By The Malaysian Insider ANALYSIS, May 17 — DAP’s Sibu win does not mean Pakatan Rakyat can soon win Putrajaya or Petrajaya, but it also shows that Barisan Nasional’s use of the chequebook will no longer impress disgruntled voters.
Despite the win in Sibu, Pakatan Rakyat still faces a tough road ahead. — Picture by Jack Ooi
Wong Ho Leng’s slim 398 vote majority win revealed DAP’s smart use of issues and disenchantment among the Chinese and Christians, which the Najib administration could not solve simply with grants and promises of better times if the Barisan Nasional (BN) candidate gets elected.
But it also illustrated that DAP and Pakatan Rakyat’s (PR) appeal did not go beyond those communities to the key Melanau/Iban demographic, who stuck to BN and some of whom called DAP ally, PKR, troublemakers.
Just like in the Malay peninsula, PR’s outreach to the dominant communities was only limited to urban areas, and not rural areas which have more Parliamentary and state seats.
“We didn’t get the Iban vote, it’s very close then,” a senior DAP leader told The Malaysian Insider in the tense hours leading to the announcement of official results for the Sibu by-election.
The lack of appeal to rural communities will hamper PR’s quest to capture Sarawak and replace long-serving Sarawak Chief Minister Tan Sri Abdul Taib Mahmud in state administrative capital, Petrajaya.
The biggest upset was for BN, which stuck to its playbook of development politics by wielding its chequebook to solve issues that had festered under five-term Sibu MP, the late Datuk Robert Lau Hoi Chew, similar to Hulu Selangor which had a laundry list of issues unresolved by four-term MP Datuk G. Palanivel.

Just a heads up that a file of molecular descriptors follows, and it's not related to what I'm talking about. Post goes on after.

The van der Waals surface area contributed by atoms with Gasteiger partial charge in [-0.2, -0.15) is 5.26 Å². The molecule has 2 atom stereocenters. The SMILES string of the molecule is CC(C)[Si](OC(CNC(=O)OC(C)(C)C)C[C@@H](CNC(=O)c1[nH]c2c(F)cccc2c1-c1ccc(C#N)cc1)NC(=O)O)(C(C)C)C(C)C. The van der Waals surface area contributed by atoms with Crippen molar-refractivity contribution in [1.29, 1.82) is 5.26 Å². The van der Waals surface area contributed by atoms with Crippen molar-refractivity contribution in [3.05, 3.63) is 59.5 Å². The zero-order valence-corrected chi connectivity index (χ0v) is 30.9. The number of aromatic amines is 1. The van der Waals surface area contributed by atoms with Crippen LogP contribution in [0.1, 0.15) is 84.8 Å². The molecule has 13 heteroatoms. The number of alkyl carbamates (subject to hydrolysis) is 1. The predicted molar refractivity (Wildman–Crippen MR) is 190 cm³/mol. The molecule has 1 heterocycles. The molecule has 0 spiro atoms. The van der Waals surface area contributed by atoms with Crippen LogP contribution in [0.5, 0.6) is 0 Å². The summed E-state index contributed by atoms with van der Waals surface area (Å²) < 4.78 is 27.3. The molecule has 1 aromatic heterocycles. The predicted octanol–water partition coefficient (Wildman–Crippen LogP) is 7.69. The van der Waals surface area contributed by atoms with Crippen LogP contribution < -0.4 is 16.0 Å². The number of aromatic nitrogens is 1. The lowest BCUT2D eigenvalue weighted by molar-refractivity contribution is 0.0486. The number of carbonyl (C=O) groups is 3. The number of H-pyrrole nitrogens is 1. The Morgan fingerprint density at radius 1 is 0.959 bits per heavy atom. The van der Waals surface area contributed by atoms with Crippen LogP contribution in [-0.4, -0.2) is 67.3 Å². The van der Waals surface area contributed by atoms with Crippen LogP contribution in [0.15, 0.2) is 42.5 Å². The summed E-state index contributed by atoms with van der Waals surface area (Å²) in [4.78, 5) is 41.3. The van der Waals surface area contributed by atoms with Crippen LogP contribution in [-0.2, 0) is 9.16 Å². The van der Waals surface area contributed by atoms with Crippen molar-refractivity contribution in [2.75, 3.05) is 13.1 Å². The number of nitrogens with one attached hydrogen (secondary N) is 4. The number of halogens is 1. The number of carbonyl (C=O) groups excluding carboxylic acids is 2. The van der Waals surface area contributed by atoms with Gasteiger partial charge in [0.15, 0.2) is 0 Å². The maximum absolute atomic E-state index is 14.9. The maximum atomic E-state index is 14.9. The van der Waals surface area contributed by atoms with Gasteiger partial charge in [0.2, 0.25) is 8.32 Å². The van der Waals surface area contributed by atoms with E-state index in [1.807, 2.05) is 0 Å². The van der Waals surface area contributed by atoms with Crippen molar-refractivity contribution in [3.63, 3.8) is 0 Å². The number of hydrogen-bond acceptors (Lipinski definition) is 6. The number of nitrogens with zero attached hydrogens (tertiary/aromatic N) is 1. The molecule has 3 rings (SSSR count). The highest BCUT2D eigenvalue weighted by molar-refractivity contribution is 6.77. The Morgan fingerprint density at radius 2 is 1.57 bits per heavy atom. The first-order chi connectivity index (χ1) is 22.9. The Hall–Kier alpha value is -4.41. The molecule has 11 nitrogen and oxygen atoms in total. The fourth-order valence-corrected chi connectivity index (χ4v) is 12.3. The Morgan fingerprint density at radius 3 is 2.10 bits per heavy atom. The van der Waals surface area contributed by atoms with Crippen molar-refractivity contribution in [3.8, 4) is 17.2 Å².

Unlike last month’s Hulu Selangor parliamentary by-election which it won narrowly, BN lost Sibu and dented the image of Sabah and Sarawak being its “fixed deposit” in general elections. Both states provided 54 of the 137 seats won by BN in Election 2008, in its worst-ever electoral outing.
BN had expected to win Sibu, as it did Hulu Selangor, by putting a younger candidate backed by the resources of the ruling federal government to almost instantly fulfil the needs of the voters.
Anecdotal evidence showed BN spent up to RM170 million in Hulu Selangor and over RM20 million for Sibu, including unprecedented special grants totalling RM1.75 million to four Methodist churches.
Was it to counter DAP’s strategy of using the “Allah” row or news that the Home Ministry had told the Bible Society of Malaysia last March that it intended to destroy 5,000 copies of the Malay-language bible Al-Kitab?
Sunday’s by-election results have yet to be fully analysed to see if the grants swayed votes to BN, but data from DAP showed voters in Rajang Park snubbed the prime minister’s promise of RM5 million to alleviate floods if SUPP’s Robert Lau Hui Yew won the seat.
The Sibu by-election also showed that Datuk Seri Najib Razak has to stick to his 1 Malaysia mantra of “People First. Performance Now” by resolving issues immediately instead of hoping time will cure them.
Letting the courts refrain from deliberating the “Allah” issue only prolongs the matter and the sense that Christians are not getting equal treatment under the law. Promising to help the Chinese to permanently prevent floods or get them new schools during an election campaign shows they are only seen as vote-banks and nothing more.
This will be the prime minister’s worry as Sarawak will have to hold state elections by July 2011, and long-standing issues have to be resolved if BN does not want to lose the country’s biggest state to PR.
Some saw the Sibu vote as a referendum on the powerful Abdul Taib who has been at the helm since 1981. His absence in the Sibu campaign was noticeable but did not help the coalition retain the seat.
While DAP crows over its closely-fought win in its first by-election since Election 2008 and share the experience with its weaker ally PKR, which has lost six MPs, Najib will have to work hard on delivering economic progress similar to the 2010’s first quarter growth of 10.1 per cent to impress the voters.